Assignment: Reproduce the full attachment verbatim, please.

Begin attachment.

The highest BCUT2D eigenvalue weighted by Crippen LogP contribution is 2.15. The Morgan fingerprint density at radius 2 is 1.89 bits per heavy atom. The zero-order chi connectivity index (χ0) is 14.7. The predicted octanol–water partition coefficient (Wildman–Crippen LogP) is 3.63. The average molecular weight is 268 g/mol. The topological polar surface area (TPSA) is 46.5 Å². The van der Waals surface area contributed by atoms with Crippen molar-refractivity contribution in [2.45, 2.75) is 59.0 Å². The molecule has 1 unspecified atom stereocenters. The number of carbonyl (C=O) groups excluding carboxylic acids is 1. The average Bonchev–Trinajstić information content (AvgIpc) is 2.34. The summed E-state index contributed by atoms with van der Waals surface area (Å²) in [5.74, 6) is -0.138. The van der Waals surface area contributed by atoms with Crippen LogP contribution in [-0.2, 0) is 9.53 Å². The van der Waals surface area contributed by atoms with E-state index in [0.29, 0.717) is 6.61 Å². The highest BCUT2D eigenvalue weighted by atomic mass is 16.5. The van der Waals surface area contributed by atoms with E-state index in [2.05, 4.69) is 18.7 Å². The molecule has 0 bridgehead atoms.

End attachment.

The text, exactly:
The highest BCUT2D eigenvalue weighted by Crippen LogP contribution is 2.15. The Morgan fingerprint density at radius 2 is 1.89 bits per heavy atom. The zero-order chi connectivity index (χ0) is 14.7. The predicted octanol–water partition coefficient (Wildman–Crippen LogP) is 3.63. The average molecular weight is 268 g/mol. The topological polar surface area (TPSA) is 46.5 Å². The van der Waals surface area contributed by atoms with Crippen molar-refractivity contribution in [2.45, 2.75) is 59.0 Å². The molecule has 1 unspecified atom stereocenters. The number of carbonyl (C=O) groups excluding carboxylic acids is 1. The average Bonchev–Trinajstić information content (AvgIpc) is 2.34. The summed E-state index contributed by atoms with van der Waals surface area (Å²) in [5.74, 6) is -0.138. The van der Waals surface area contributed by atoms with Crippen LogP contribution in [-0.2, 0) is 9.53 Å². The van der Waals surface area contributed by atoms with E-state index in [0.29, 0.717) is 6.61 Å². The highest BCUT2D eigenvalue weighted by atomic mass is 16.5. The van der Waals surface area contributed by atoms with E-state index in [2.05, 4.69) is 18.7 Å². The molecule has 0 bridgehead atoms.